1: We didn’t know that the police came anywhere near Berlín,
2: We didn’t know why they had come to our house, and
3: We didn’t know the police had a car
In any case, they came by to talk about the car. Their police car, that is. One of the officers reached into his pocket and pulled out a snapshot of a police car with a shattered windshield. He started mentioning that their patrol car (a mid-90s Nissan Pathfinder) had “woken up with” a broken window one morning, and since I was a foreigner and all…
Well, I got a bit concerned there, since I was wondering if they were accusing me. But it turns out they were just asking for money. They had already replaced the windshield, since it’s a fairly necessary part of one’s car. They had tried to go through the rounds with the INS, the state-monopoly bullshit insurance company. They had almost given up on the INS to reimburse them, even though they had an insurance policy. They said the INS was throwing up some bullshit line about not having the car inspected before performing the labor, or something like that.
There are at least 5 things wrong with this picture:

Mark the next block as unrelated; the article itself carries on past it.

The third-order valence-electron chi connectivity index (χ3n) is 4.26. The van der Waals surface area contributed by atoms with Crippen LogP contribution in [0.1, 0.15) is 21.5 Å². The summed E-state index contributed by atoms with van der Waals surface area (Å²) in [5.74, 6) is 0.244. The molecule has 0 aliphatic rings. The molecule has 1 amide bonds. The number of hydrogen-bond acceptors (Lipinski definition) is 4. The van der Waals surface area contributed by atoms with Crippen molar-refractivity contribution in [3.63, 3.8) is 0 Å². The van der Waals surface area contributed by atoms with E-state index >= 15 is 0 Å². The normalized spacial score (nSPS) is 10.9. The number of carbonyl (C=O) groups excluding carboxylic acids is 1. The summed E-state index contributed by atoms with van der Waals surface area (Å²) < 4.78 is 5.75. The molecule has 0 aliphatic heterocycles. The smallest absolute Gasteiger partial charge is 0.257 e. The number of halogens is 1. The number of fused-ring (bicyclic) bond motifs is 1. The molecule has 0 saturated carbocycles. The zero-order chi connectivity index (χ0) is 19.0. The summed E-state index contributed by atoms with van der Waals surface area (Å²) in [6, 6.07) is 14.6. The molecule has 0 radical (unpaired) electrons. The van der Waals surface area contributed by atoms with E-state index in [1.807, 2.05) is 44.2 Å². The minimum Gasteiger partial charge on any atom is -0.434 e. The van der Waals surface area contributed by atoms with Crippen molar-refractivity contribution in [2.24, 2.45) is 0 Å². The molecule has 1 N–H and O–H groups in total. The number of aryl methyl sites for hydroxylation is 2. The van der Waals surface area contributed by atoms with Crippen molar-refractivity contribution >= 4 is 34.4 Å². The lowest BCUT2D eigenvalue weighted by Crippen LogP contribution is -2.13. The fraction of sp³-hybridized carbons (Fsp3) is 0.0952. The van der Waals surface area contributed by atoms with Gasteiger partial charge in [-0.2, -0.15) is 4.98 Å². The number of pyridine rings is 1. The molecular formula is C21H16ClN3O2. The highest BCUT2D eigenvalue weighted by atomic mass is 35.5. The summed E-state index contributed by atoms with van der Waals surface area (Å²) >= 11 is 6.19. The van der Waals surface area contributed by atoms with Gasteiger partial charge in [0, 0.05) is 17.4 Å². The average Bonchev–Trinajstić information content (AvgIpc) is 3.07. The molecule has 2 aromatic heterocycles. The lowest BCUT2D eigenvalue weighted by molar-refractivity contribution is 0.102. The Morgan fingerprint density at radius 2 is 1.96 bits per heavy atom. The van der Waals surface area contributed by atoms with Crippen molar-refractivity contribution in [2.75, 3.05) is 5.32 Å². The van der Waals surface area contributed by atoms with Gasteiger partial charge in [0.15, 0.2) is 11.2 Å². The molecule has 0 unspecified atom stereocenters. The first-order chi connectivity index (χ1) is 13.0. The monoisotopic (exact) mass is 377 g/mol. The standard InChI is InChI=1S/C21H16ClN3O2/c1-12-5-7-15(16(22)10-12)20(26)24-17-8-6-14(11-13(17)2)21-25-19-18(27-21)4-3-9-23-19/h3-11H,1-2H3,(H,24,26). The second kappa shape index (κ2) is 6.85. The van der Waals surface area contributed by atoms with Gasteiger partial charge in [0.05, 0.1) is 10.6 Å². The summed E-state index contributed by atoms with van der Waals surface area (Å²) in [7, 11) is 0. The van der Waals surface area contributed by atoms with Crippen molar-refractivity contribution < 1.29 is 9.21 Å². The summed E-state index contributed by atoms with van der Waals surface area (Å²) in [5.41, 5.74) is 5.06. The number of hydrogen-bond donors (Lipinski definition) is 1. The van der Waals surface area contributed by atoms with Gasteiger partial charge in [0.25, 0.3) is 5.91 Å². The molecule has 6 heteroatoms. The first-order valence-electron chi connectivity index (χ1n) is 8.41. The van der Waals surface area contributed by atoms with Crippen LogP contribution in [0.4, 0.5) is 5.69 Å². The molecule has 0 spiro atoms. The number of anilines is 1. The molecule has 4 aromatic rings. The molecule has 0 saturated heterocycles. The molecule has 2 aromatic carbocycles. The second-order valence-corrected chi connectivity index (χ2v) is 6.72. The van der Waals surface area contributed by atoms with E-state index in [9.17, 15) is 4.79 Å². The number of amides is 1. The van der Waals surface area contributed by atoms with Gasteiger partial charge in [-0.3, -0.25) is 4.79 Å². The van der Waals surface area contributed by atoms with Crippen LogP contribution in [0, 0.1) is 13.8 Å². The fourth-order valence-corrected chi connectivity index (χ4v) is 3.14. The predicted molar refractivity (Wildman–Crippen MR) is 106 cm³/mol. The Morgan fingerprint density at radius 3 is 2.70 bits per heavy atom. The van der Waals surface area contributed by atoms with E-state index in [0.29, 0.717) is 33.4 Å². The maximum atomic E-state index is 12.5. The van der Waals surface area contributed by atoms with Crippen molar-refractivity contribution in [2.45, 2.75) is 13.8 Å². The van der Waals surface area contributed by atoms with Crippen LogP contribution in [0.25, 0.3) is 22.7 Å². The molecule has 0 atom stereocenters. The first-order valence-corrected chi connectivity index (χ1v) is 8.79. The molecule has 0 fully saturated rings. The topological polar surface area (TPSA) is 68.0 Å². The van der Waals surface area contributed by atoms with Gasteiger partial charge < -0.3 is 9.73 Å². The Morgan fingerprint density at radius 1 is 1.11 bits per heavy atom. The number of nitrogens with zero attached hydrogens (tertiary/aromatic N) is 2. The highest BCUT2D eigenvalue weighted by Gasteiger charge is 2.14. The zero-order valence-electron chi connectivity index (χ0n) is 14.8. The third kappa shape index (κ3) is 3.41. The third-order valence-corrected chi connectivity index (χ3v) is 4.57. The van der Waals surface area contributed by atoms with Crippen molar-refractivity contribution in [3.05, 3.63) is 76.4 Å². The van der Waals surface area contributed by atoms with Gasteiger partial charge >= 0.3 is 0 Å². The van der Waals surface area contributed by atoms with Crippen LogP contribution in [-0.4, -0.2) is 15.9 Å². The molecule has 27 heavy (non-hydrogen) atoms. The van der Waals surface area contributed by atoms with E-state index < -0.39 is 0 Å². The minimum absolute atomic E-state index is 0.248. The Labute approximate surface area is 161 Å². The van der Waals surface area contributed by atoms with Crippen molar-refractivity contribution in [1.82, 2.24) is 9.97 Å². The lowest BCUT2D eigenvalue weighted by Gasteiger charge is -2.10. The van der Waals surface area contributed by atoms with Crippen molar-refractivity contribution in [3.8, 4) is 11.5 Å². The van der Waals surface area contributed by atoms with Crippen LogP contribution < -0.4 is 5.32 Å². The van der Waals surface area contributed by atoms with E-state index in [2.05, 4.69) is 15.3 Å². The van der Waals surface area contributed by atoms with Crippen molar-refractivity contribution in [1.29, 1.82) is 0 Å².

1: The cops drive a shitty old Pathfinder (at least the ones who didn’t get the fancy new Chinese police cars, our payoff for dumping diplomatic relations with Taiwan and switching to relations with China… we also got a free, shiny new National Stadium in the works from that deal)
2: The cops left their shitty old Pathfinder unattended long enough to get the windshield broken
3: They had to pay for it with their own money because the insurance company wouldn’t reimburse them
4: They had to go door-to-door begging for money, and since they (somehow, since I’d never seen these guys) knew I was a foreigner, they thought I might be able to help, since their own nation’s institutions–including the police force, apparently!!–weren’t doing shit to help them
5: Let me recap: police officers came to our house asking for money to pay to replace their patrol car’s windshield
We gave them 1,000 colones, worth about 2 bucks. Not much, but they were happy and genuinely thanked us. We told them that they should really demand that the INS pay for their windshield, and that they couldn’t give up after only a few weeks of dealing with the insurance monopoly; after all, it took us months and months of dealing with those soulless, insurance-mongering bureaucrats before we reached that level of desperation.
So why give them money? To paraphrase Stephen Colbert, I decided long ago that I would do everything I could do to help out a person in need, if that person in need is carrying a gun.
Plus I hate the fucking INS.